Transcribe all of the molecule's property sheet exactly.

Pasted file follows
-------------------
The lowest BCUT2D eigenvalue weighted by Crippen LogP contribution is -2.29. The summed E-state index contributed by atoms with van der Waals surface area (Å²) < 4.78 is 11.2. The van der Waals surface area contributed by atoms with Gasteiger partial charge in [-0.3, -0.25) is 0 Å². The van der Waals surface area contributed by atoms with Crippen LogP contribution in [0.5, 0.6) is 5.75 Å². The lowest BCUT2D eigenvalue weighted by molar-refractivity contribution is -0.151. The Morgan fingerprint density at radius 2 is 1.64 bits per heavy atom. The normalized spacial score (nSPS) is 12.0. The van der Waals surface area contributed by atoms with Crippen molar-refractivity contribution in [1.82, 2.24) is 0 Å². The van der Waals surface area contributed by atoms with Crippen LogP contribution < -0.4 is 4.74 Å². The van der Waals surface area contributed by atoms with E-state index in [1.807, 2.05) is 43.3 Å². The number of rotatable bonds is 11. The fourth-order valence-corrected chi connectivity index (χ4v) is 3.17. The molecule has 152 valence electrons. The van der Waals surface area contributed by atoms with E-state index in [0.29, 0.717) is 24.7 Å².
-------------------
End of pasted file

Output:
The lowest BCUT2D eigenvalue weighted by Crippen LogP contribution is -2.29. The summed E-state index contributed by atoms with van der Waals surface area (Å²) < 4.78 is 11.2. The van der Waals surface area contributed by atoms with Gasteiger partial charge in [-0.3, -0.25) is 0 Å². The van der Waals surface area contributed by atoms with Crippen LogP contribution in [0.5, 0.6) is 5.75 Å². The lowest BCUT2D eigenvalue weighted by molar-refractivity contribution is -0.151. The Morgan fingerprint density at radius 2 is 1.64 bits per heavy atom. The normalized spacial score (nSPS) is 12.0. The van der Waals surface area contributed by atoms with Crippen molar-refractivity contribution in [1.82, 2.24) is 0 Å². The van der Waals surface area contributed by atoms with Crippen LogP contribution < -0.4 is 4.74 Å². The van der Waals surface area contributed by atoms with E-state index in [1.807, 2.05) is 43.3 Å². The number of rotatable bonds is 11. The fourth-order valence-corrected chi connectivity index (χ4v) is 3.17. The molecule has 152 valence electrons. The van der Waals surface area contributed by atoms with E-state index in [0.29, 0.717) is 24.7 Å².